Wednesday, April 10, 2013

The Little Paris Kitchen

Last week I was browsing a local bookstore and stumbled on Rachel Khoo's The Little Paris Kitchen cookbook. After seeing her show on BBC, and now Cooking Channel, I just had to buy it! If you know me, you know I will sit myself down and read an entire cookbook, just like a novel! It reveals the author's perspective on food, entertaining, and cooking style, which I find inspiring! I loved Rachel's charming writing and creative twists on classic dishes. It made me run into the kitchen to try some recipes out! 

I made her "Salade d'hiver avec une mousse au fromage de chevre (Winter salad with a goat's cheese mousse),"

"Poulet au citron et lavande (Lemon and lavender chicken),"

"Asperges a la parisienne (Parisian asparagus),"

"Oeufs en cocotte (Eggs in pots),"

and "Gratin de macaronis au fromage (Mac 'n' cheese)!"

I've been busy!!!

I truly enjoyed the Winter Salad with a Goat's Cheese Mousse! It was so beautiful! I will definitely make it again! I truly loved her recipe for Eggs in Pots! It makes an easy and special breakfast, even just for one! I will definitely make it again! However, I found her Lemon and Lavender Chicken disappointing. The flavors were ho-hum, leaving me disappointed. I expected something more. I will not make it again. The Parisian Asparagus was served with "sauce allemande," a type of veloute sauce (basically a bechamel made with stock rather than milk), which was stated to be "a great alternative to hollandaise." I think not! The sauce was okay, but not even close to the beauty of hollandaise and asparagus. And finally, her Mac 'n' Cheese was nothing to write home about.

In conclusion, I really want this book to become a main staple in my cookbook repertoire. I'm still not sure about that... In Rachel's defense, I haven't tried any of her breads, desserts, etc., in which I'm sure will be fantastic given her patisserie training from Le Cordon Bleu in Paris. (I hope!) I'll keep you posted! Until then, try these recipes for Winter Salad with Goat's Cheese Mousse and Eggs in Pots and let me know what you think?

Winter Salad with a Goat's Cheese Mousse (Salade d'hiver avec une mousse au fromage de chevre)

Serves 4 as a starter or 2 as a main course

For the mousse
7 ounces Selles-sur-Cher cheese, or any other soft goat cheese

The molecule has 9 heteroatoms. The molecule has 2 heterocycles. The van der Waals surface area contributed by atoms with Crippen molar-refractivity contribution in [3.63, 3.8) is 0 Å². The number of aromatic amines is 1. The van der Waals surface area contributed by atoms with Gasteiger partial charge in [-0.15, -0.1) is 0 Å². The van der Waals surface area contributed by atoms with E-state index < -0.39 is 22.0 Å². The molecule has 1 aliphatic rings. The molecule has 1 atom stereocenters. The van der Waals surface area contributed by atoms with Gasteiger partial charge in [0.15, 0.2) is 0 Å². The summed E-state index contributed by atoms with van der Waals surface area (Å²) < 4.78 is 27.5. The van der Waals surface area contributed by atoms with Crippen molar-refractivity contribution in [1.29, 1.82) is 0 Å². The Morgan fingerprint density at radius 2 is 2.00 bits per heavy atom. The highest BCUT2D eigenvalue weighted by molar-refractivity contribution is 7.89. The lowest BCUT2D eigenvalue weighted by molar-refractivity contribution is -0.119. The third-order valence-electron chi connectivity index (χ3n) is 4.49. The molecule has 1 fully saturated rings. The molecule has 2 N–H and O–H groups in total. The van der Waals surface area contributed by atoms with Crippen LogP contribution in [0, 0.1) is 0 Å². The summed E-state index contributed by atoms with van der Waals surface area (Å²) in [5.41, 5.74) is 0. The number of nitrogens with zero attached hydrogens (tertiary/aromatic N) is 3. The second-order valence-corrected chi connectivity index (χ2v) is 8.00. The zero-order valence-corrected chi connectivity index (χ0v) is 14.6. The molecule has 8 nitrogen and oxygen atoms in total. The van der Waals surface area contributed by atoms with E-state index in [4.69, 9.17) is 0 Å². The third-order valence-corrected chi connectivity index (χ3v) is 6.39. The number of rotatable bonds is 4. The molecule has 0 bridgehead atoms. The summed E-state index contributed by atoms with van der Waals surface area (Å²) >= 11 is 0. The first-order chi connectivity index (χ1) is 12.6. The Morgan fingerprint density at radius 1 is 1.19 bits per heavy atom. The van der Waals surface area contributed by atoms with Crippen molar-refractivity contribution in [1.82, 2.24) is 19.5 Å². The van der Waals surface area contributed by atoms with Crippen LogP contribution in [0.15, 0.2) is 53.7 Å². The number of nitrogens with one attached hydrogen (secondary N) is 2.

1/2 cup milk
1/2 cup whipping cream

For the vinaigrette
4 tablespoons sunflower or vegetable oil
2 tablespoons cider vinegar

For the salad
4 carrots, roughly chopped
2 small dessert apples, cored and quartered
2 parsnips, roughly chopped
2 tablespoon sunflower oil
3 1/2 ounces lardons or cubes of smoked bacon
1 cooked beet, peeled and very thinly sliced (To cook a beet, boil it whole in water for about 45 minutes or until tender when poked with a fork!)
2 handfuls of salad leaves (I think 4 handfuls is better!)

For the mousse
Beat the cheese with the milk until soft and lump free. Whip the cream to stiff peaks. Add one-quarter of the whipped cream and mix together, then fold in the rest of the cream. Transfer the mousse to a piping bag fitted with a 3/8" plain nozzle and leave in the fridge until needed (it will keep for a couple of days).

For the vinaigrette
Mix together the oil and vinegar and season with salt.

For the salad
Preheat the oven to 400 degrees. Toss the carrots, apples, and parsnips into a large roasting pan. Drizzle with the sunflower oil and season with salt. Roast for 45 minutes or until the vegetables are tender and golden.

Just as the vegetables finish cooking, toss the lardons into a hot pan and cook until crisp.

To serve, arrange the roasted vegetables and apples, beet, and salad leaves on the plate. Pipe little blobs of mousse randomly all over the plate. Sprinkle the lardons on top. Finally, drizzle with the vinaigrette.

Eggs in Pots (Oeufs en cocotte)

Serves 4 as a starter (to make a single serving, use 2 tablespoons creme fraiche, one egg, etc.)

2/3 cup creme fraiche
Salt and pepper
Handful of chopped dill (or whatever you prefer)
4 eggs
Red lumpfish roe (optional)
Small sprigs of dill (or whatever you're using)

Preheat the oven to 350 degrees. Season the creme fraiche with salt, pepper, and a pinch of nutmeg. Place a heaped tablespoon of creme fraiche in the bottom of a ramekin, followed by a little dill. Crack an egg on top, add a second tablespoon of creme fraiche, and sprinkle with a pinch of salt, pepper, and nutmeg. Repeat with three more ramekins.

Place the ramekins in a baking dish (for a single serving, I put it in a small shallow pot) and pour enough lukewarm water into the dish to come halfway up the sides of the ramekins. Bake for 15 minutes or until the egg yolks are set to your liking. (The creme fraiche will be runny, so don't assume the egg whites aren't done when they probably are!)

If you like, finish each serving with a teaspoon of red lumpfish roe and a sprig or two of dill. (For breakfast, I like to serve with toasted bread "sticks" to sop-up the runny yolk! Yum!)

*See Techniques for "How do you easily remove ramekins from a water bath?"

Recipes adapted from The Little Paris Kitchen, by Rachel Khoo.

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